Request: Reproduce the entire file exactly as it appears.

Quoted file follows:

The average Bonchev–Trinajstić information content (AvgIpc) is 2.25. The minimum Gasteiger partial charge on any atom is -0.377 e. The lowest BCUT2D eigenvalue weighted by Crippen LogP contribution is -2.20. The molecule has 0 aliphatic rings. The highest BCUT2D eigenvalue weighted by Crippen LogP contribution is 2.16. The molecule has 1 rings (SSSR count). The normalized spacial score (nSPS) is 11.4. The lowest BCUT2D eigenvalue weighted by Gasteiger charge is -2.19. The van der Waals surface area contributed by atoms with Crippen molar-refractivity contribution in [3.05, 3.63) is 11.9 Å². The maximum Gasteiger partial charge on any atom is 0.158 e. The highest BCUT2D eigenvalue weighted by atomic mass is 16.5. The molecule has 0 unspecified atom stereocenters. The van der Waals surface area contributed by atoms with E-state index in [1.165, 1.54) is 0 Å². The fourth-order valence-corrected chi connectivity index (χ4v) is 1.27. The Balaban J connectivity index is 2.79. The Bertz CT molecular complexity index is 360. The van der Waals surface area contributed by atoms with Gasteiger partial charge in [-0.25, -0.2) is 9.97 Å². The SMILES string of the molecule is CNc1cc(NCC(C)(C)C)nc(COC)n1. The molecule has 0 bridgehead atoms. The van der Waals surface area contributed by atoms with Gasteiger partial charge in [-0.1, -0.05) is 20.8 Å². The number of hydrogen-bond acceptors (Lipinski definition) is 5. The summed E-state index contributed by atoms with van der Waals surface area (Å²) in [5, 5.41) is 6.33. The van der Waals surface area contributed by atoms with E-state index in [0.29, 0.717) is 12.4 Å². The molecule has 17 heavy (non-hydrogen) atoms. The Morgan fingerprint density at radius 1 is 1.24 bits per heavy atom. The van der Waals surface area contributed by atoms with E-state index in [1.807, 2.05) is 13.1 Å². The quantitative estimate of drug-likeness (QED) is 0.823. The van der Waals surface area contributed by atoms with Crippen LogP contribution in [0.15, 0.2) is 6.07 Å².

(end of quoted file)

The average Bonchev–Trinajstić information content (AvgIpc) is 2.25. The minimum Gasteiger partial charge on any atom is -0.377 e. The lowest BCUT2D eigenvalue weighted by Crippen LogP contribution is -2.20. The molecule has 0 aliphatic rings. The highest BCUT2D eigenvalue weighted by Crippen LogP contribution is 2.16. The molecule has 1 rings (SSSR count). The normalized spacial score (nSPS) is 11.4. The lowest BCUT2D eigenvalue weighted by Gasteiger charge is -2.19. The van der Waals surface area contributed by atoms with Crippen molar-refractivity contribution in [3.05, 3.63) is 11.9 Å². The maximum Gasteiger partial charge on any atom is 0.158 e. The highest BCUT2D eigenvalue weighted by atomic mass is 16.5. The molecule has 0 unspecified atom stereocenters. The van der Waals surface area contributed by atoms with E-state index in [1.165, 1.54) is 0 Å². The fourth-order valence-corrected chi connectivity index (χ4v) is 1.27. The Balaban J connectivity index is 2.79. The Bertz CT molecular complexity index is 360. The van der Waals surface area contributed by atoms with Gasteiger partial charge in [-0.25, -0.2) is 9.97 Å². The SMILES string of the molecule is CNc1cc(NCC(C)(C)C)nc(COC)n1. The molecule has 0 bridgehead atoms. The van der Waals surface area contributed by atoms with Gasteiger partial charge in [-0.1, -0.05) is 20.8 Å². The number of hydrogen-bond acceptors (Lipinski definition) is 5. The summed E-state index contributed by atoms with van der Waals surface area (Å²) in [5, 5.41) is 6.33. The van der Waals surface area contributed by atoms with E-state index in [0.29, 0.717) is 12.4 Å². The molecule has 17 heavy (non-hydrogen) atoms. The Morgan fingerprint density at radius 1 is 1.24 bits per heavy atom. The van der Waals surface area contributed by atoms with E-state index in [1.807, 2.05) is 13.1 Å². The quantitative estimate of drug-likeness (QED) is 0.823. The van der Waals surface area contributed by atoms with Crippen LogP contribution in [0.15, 0.2) is 6.07 Å².